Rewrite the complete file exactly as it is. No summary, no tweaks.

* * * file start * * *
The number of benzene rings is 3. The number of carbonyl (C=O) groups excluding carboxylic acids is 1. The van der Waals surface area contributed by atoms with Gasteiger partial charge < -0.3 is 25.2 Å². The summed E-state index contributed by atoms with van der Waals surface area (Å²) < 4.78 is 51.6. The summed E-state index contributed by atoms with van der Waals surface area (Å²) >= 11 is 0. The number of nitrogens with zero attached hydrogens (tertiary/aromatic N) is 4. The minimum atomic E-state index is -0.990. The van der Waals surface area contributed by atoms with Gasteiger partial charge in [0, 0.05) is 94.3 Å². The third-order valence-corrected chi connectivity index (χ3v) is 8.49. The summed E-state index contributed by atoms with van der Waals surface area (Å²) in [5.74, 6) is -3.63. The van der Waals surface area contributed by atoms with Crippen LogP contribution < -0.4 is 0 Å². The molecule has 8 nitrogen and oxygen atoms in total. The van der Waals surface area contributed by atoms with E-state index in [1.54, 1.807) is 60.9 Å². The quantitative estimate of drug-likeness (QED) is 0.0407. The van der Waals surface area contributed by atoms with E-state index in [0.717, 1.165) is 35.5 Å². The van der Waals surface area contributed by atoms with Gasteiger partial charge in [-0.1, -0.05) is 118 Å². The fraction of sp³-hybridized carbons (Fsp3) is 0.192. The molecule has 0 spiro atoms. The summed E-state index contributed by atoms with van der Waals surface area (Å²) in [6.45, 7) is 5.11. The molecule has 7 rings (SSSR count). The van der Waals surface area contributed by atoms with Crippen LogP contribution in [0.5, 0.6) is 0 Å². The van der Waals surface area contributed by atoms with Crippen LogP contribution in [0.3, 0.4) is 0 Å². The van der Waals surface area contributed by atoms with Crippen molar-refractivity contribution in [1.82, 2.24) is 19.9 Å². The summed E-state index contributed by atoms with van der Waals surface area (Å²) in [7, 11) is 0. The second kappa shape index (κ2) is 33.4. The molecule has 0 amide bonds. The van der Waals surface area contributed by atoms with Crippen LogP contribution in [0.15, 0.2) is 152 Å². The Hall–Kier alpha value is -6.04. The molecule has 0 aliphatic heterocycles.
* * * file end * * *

The number of benzene rings is 3. The number of carbonyl (C=O) groups excluding carboxylic acids is 1. The van der Waals surface area contributed by atoms with Gasteiger partial charge < -0.3 is 25.2 Å². The summed E-state index contributed by atoms with van der Waals surface area (Å²) < 4.78 is 51.6. The summed E-state index contributed by atoms with van der Waals surface area (Å²) >= 11 is 0. The number of nitrogens with zero attached hydrogens (tertiary/aromatic N) is 4. The minimum atomic E-state index is -0.990. The van der Waals surface area contributed by atoms with Gasteiger partial charge in [0, 0.05) is 94.3 Å². The third-order valence-corrected chi connectivity index (χ3v) is 8.49. The summed E-state index contributed by atoms with van der Waals surface area (Å²) in [5.74, 6) is -3.63. The van der Waals surface area contributed by atoms with Crippen LogP contribution < -0.4 is 0 Å². The molecule has 8 nitrogen and oxygen atoms in total. The van der Waals surface area contributed by atoms with E-state index in [1.54, 1.807) is 60.9 Å². The quantitative estimate of drug-likeness (QED) is 0.0407. The van der Waals surface area contributed by atoms with E-state index in [0.717, 1.165) is 35.5 Å². The van der Waals surface area contributed by atoms with Gasteiger partial charge in [-0.1, -0.05) is 118 Å². The fraction of sp³-hybridized carbons (Fsp3) is 0.192. The molecule has 0 spiro atoms. The summed E-state index contributed by atoms with van der Waals surface area (Å²) in [6.45, 7) is 5.11. The molecule has 7 rings (SSSR count). The van der Waals surface area contributed by atoms with Crippen LogP contribution in [0.5, 0.6) is 0 Å². The van der Waals surface area contributed by atoms with Crippen LogP contribution in [0.3, 0.4) is 0 Å². The van der Waals surface area contributed by atoms with Crippen molar-refractivity contribution in [1.82, 2.24) is 19.9 Å². The summed E-state index contributed by atoms with van der Waals surface area (Å²) in [7, 11) is 0. The second kappa shape index (κ2) is 33.4. The molecule has 0 amide bonds. The van der Waals surface area contributed by atoms with Crippen LogP contribution in [0.15, 0.2) is 152 Å². The Hall–Kier alpha value is -6.04. The molecule has 0 aliphatic heterocycles.